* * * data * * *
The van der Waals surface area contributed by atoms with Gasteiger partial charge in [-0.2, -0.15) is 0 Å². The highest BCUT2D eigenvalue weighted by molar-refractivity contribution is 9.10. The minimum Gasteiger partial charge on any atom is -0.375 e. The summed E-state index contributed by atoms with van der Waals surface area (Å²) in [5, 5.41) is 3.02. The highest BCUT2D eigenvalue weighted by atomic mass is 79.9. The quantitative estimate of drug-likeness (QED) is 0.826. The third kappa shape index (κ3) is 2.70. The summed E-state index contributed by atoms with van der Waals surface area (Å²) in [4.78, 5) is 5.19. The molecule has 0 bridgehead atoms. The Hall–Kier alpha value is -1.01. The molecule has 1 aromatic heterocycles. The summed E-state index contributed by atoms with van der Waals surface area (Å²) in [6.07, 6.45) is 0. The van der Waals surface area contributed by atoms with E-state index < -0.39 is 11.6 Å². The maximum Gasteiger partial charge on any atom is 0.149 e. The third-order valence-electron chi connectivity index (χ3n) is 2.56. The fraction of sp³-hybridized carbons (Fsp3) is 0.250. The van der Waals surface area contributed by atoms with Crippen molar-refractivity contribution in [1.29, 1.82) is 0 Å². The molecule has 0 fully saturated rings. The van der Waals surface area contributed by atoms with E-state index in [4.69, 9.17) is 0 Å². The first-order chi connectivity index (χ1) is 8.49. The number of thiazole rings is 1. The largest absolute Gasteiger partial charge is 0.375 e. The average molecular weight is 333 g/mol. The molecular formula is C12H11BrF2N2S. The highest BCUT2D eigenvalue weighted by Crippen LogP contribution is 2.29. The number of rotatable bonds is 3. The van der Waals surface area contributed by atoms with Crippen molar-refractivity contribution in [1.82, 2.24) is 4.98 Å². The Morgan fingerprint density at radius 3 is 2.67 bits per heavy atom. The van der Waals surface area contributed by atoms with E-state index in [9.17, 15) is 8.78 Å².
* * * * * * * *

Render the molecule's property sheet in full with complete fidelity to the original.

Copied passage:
The van der Waals surface area contributed by atoms with Gasteiger partial charge in [-0.2, -0.15) is 0 Å². The highest BCUT2D eigenvalue weighted by molar-refractivity contribution is 9.10. The minimum Gasteiger partial charge on any atom is -0.375 e. The summed E-state index contributed by atoms with van der Waals surface area (Å²) in [5, 5.41) is 3.02. The highest BCUT2D eigenvalue weighted by atomic mass is 79.9. The quantitative estimate of drug-likeness (QED) is 0.826. The third kappa shape index (κ3) is 2.70. The summed E-state index contributed by atoms with van der Waals surface area (Å²) in [4.78, 5) is 5.19. The molecule has 0 bridgehead atoms. The Hall–Kier alpha value is -1.01. The molecule has 1 aromatic heterocycles. The summed E-state index contributed by atoms with van der Waals surface area (Å²) in [6.07, 6.45) is 0. The van der Waals surface area contributed by atoms with E-state index < -0.39 is 11.6 Å². The maximum Gasteiger partial charge on any atom is 0.149 e. The third-order valence-electron chi connectivity index (χ3n) is 2.56. The fraction of sp³-hybridized carbons (Fsp3) is 0.250. The van der Waals surface area contributed by atoms with Crippen molar-refractivity contribution in [1.29, 1.82) is 0 Å². The molecule has 0 fully saturated rings. The van der Waals surface area contributed by atoms with E-state index in [4.69, 9.17) is 0 Å². The first-order chi connectivity index (χ1) is 8.49. The number of thiazole rings is 1. The largest absolute Gasteiger partial charge is 0.375 e. The average molecular weight is 333 g/mol. The molecular formula is C12H11BrF2N2S. The highest BCUT2D eigenvalue weighted by Crippen LogP contribution is 2.29. The number of rotatable bonds is 3. The van der Waals surface area contributed by atoms with Crippen molar-refractivity contribution in [1.82, 2.24) is 4.98 Å². The Morgan fingerprint density at radius 3 is 2.67 bits per heavy atom. The van der Waals surface area contributed by atoms with E-state index in [9.17, 15) is 8.78 Å².